x Abu Dhabi, UAEWednesday 26 July 2017

Double-dip recession? One of them must be hummus

Chickpea staple of Arabic cuisine is filling fridges in Britain. Omar Karmi reports from London

A Lebanese cafe on Edgeware Road, London. Lebanese cafes enjoy a healthy patronage in London.
A Lebanese cafe on Edgeware Road, London. Lebanese cafes enjoy a healthy patronage in London.

LONDON // Move over fish and chips, chicken tikka masala and Yorkshire pudding.

Hummus, the chickpea staple of Arabic cuisine, is fast becoming a favourite food in the UK, and more than four in 10 Britons keep a tub in their refrigerator.

With about 12,000 tonnes sold every year, hummus is also big business in Britain, estimated to be worth about £60 million (Dh344m) a year.

A survey of what people keep in their fridges, by the electrical goods manufacturers Sharp, found that Britain has become the hummus capital of Europe.

The finding confounded the British media, many of whom turned to the Israeli-born celebrity TV chef Yotam Ottolenghi - who along with Palestinian Sami Tamimi owns a string of gourmet delicatessens and Mediterranean-themed restaurants around London - for an explanation.

"It's filling and sustaining but still has a healthy image, which is justified in many ways," he says.

"Chickpeas have lots of protein and tahini is a much better source of oil than many others. But in all honesty, I think it's mainly the flavour," Mr Ottolenghi told The Guardian newspaper.

Along Edgware Road, the always bustling central London hub of Arab shops, cafes and restaurants, the news was greeted with some surprise.

Hummus is everywhere, said Jad Issa, manager of the Sannin restaurant. "I don't know how it happened, but it's in all the supermarkets."

Mr Issa said more Britons were frequenting Edgware Road restaurants than when he moved to London from Lebanon 10 years ago, but he was unsure how hummus grew so popular, and a little reluctant to classify the varieties available in supermarkets as the genuine article.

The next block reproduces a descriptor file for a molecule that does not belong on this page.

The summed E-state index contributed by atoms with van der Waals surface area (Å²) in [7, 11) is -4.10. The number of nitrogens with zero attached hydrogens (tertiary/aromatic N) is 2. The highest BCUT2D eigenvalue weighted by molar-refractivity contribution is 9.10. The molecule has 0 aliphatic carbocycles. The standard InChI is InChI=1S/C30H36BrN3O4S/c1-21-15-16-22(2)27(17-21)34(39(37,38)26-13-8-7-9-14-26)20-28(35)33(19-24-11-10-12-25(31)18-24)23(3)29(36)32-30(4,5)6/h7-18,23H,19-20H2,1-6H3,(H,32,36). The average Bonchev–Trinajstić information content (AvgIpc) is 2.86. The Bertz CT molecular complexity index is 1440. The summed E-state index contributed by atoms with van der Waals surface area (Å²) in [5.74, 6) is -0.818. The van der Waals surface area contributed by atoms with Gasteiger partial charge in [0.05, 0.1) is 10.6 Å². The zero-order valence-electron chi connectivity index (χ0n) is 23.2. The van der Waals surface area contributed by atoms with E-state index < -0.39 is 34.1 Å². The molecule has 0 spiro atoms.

"I like it. I sometimes buy it myself. But it's not necessarily what we would think of as hummus."

Further down the road, Yousef Shamas, the head chef at the Maroushi restaurant, agreed.

"Europeans tend to treat it either as a dip or as a part of a healthy diet," said Mr Shamas, who trained in Beirut.

He suggested the perceived health benefits were a major draw in Britain, where hummus is often served as a dip with raw vegetables, in contrast to the Middle East, where it would not be eaten cold, straight from the fridge.

"For us, we eat it in many ways, for breakfast or with lunch. But we have it with bread, not carrots or celery. Bread adds calories. The tahini already contains some fat, so it's maybe not all that healthy."

Britain's large supermarket chains all produce their own brands of hummus, unlike in the US, where the dominant brand is Sabra, a New York company co-owned by the Israeli Strauss Group which has cornered about 60 per cent of the Dh1.1 billion-a-year market for ready-made hummus.

In 2009, Israel and Lebanon became embroiled in a "hummus war" after Sabra made a world-record sized hummus in New York. The Lebanese Industrialists Association considered a request to the European Union to accord hummus special status as uniquely Lebanese food. So far, no action has been taken.

Lebanese chefs did, however, snatch back the Guinness world record in 2010 with a hummus weighing nearly 10,500kg.

Ultimately, said chef Shamas, it mattered little.

"Anyone can make a good hummus. Israelis can make good hummus. With the right ingredients, you can make one at home, where it should be made. In that way, hummus now belongs to the world.

But "as far as I am concerned, hummus is a traditional Lebanese - or Syrian and Palestinian - dish. It's part of our history and a window on to our culture."

Across the street from Maroushi, at Sitt Asham, a Syrian restaurant, Ahmad Mohammad, 37, an accountant on holiday who works for the Hilton hotel group in Dubai, was in little doubt about where hummus belongs.

"I love hummus. I don't know much about it. But I know this: it belongs to Arabs."

At a table next to him, Nick Snewdon said he'd never particularly thought about where hummus came from other than that it was Mediterranean.

The 45-year-old stockbroker also confessed to being surprised about its popularity among his fellow Britons. He said he "quite liked" hummus, but the reason he came to Edgware Road was quite different.

"I come for the hubbly bubbly."


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